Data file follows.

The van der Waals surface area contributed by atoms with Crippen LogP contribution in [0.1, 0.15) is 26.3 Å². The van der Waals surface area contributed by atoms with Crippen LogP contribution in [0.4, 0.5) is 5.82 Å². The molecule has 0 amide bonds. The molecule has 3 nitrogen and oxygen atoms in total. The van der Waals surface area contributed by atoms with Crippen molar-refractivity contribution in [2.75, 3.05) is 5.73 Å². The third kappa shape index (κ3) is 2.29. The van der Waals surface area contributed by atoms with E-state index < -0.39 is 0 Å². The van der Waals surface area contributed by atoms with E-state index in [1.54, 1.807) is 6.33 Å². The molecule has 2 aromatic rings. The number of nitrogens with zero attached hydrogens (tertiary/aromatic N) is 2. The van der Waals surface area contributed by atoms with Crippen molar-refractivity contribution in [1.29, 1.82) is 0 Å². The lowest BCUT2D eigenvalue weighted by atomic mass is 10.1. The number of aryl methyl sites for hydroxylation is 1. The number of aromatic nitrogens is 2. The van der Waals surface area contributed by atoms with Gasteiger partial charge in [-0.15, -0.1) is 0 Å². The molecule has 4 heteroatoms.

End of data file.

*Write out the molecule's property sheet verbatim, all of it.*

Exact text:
The van der Waals surface area contributed by atoms with Crippen LogP contribution in [0.1, 0.15) is 26.3 Å². The van der Waals surface area contributed by atoms with Crippen LogP contribution in [0.4, 0.5) is 5.82 Å². The molecule has 0 amide bonds. The molecule has 3 nitrogen and oxygen atoms in total. The van der Waals surface area contributed by atoms with Crippen molar-refractivity contribution in [2.75, 3.05) is 5.73 Å². The third kappa shape index (κ3) is 2.29. The van der Waals surface area contributed by atoms with E-state index < -0.39 is 0 Å². The van der Waals surface area contributed by atoms with E-state index in [1.54, 1.807) is 6.33 Å². The molecule has 2 aromatic rings. The number of nitrogens with zero attached hydrogens (tertiary/aromatic N) is 2. The van der Waals surface area contributed by atoms with Crippen molar-refractivity contribution in [1.29, 1.82) is 0 Å². The lowest BCUT2D eigenvalue weighted by atomic mass is 10.1. The number of aryl methyl sites for hydroxylation is 1. The number of aromatic nitrogens is 2. The van der Waals surface area contributed by atoms with Gasteiger partial charge in [-0.15, -0.1) is 0 Å². The molecule has 4 heteroatoms.